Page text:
|There is an ongoing debate in the world of photography over whether photos should be post processed. In other words, should image editing software be used to alter the image that came from the camera; or should the image be left alone as an unaltered record of the scene?|
First of all there are two types of post processing available to the digital photographer:
- image manipulation
- image enhancement
Image manipulation can include things like removing the drainpipe that is coming out of your daughter's ear from a graduation photo, to making a model appear to have completely flawless skin.
This is clearly altering what was originally in the scene when it was shot. And whether this constitutes a breach of the photographic rules depends on your point of view.
If you are creating a picture, in the way an artist creates a work of art, then it would seem perfectly acceptable. After all, we wouldn't expect a pencil artist to be without an eraser in his or her pencil box.
As the art work begins to take shape an artist will constantly adjust their work by adding or taking away elements of the picture in order to make it perfect.
In which case, why should a photographer employing the same process of adding-in or taking-away be criticised for doing so?
Simply because they use software to make their changes shouldn't make a difference. The artists' toolbox is pencils, brushes and erasers, the photographers toolbox is software.
If on the other hand a photographer intends to record a scene 'as is' then manipulating like this moves the photographer into the world of deception.
Image enhancement is another matter altogether. Image enhancement takes the image 'as is' and them makes it a better representation of the original.
Many photographers wrongly assume that image enhancement is a product of digital photography. And that in the days of film photography this sort of enhancement just didn't happen.
It did happen. A lot. The only difference was that you needed a darkroom, chemicals, filters, masks . . . and a plethora of other equipment in order to enhance your images. Today the same set of tools required can be bought quite cheaply, is available to all and is called software.
Take image sharpening as an example. Most image editing software includes a 'sharpen' tool. And more sophisticated software also includes an 'unsharp mask' tool. The origins of image sharpening using the unsharp mask tool lie in 1930s Germany, not in 1990s Photoshop.
In the 1930s no-one called the photographers of the day who used this technique frauds. They were admired for their ability to make images appear pin sharp. So why should a digital photographer be accused of image manipulation for making his or her images sharp?
Take contrast and saturation as further examples. In the days of film photographers adjusted the timings of chemical saturation in order to produce more saturated photos. And a similar technique could improve image contrast.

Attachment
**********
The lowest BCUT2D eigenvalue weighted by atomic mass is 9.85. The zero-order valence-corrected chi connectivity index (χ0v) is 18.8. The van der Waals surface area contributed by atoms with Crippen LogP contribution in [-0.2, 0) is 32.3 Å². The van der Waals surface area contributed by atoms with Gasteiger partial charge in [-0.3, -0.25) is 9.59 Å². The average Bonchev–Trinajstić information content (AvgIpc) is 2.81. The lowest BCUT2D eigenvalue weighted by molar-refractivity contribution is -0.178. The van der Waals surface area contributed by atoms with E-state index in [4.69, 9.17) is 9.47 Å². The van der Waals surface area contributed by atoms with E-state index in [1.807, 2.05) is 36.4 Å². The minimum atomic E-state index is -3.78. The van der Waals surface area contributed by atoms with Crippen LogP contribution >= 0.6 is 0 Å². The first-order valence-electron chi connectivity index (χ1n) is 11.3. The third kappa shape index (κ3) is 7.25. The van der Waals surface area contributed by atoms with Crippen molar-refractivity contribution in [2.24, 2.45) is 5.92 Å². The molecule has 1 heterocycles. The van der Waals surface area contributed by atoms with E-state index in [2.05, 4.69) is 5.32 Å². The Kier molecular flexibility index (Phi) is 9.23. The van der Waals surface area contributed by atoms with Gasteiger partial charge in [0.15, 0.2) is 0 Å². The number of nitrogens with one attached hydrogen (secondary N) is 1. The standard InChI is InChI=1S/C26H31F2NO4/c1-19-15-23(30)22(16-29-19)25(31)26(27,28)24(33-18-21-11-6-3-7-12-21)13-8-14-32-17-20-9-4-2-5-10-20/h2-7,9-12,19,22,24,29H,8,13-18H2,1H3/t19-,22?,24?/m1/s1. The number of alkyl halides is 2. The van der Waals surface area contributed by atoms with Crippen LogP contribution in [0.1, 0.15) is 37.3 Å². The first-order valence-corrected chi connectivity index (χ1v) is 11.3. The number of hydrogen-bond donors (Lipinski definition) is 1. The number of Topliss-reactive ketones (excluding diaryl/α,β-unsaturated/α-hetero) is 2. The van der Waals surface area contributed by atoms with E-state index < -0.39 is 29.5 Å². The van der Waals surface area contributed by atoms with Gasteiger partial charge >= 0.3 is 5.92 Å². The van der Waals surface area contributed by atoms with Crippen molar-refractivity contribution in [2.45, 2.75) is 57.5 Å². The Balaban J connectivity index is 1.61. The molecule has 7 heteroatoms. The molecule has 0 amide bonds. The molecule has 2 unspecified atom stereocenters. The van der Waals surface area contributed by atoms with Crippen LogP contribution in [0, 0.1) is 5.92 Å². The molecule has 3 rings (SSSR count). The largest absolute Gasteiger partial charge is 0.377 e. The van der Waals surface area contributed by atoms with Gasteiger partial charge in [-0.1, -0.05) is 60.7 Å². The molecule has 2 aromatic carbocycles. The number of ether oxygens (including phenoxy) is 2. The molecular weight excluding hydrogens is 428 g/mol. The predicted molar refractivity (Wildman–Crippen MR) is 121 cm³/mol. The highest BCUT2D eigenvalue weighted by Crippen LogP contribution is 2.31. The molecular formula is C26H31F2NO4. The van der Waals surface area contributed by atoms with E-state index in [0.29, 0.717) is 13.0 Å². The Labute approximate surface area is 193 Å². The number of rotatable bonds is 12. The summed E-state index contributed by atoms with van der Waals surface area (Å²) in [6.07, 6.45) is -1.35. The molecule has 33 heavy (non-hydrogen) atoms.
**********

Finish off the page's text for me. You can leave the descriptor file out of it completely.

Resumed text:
Make the same adjustments with digital photography and the fraud label begins to rear its ugly head once more.
Take this one step further - back in the days of film photography, certain film manufacturers were known to produce films that had better contrast and colour saturation. Velvia is a particular one that springs to mind.
So if you used Velvia film were you cheating?
The camera as villan
As a final point, a lot of digital photographers are unaware that the photo they have taken has almost always been enhanced by the camera itself, even before the image has been displayed on the LCD screen.
Digital cameras, especially pocket versions, save images as JPEGs. To do this the camera takes the raw image data from the image sensor, and then uses built-in software to turn that data into a photo.
The software is programmed to give the image good colour tone and sharpens it a bit. On some digital cameras you have to option to increase or decrease the level of enhancement the camera does to your photos. A lot of people just leave it at the default.
So straight away the photo you took has been enhanced using software.
But I can hear digital SLR photographers mumbling about 'RAW' images. Surely these haven't been enhanced?
Oh yes they have. But not directly. The RAW image is the data straight from the image sensor with absolutely no adjustments made by the camera.
But in order to view these RAW images you need to use software to convert the RAW data into a viewable photo - and instantly you have added software adjustments. You have the option of playing with the contrast, brightness, sharpness . . . and a whole host of other settings.
But by doing so you have now altered your original photo.
My closing points - don't be fooled into thinking image manipulation or enhancement are a product of the digital age; and remember that your camera is making adjustments even before you see the photo so don't assume that the photo you took is completely un-adjusted.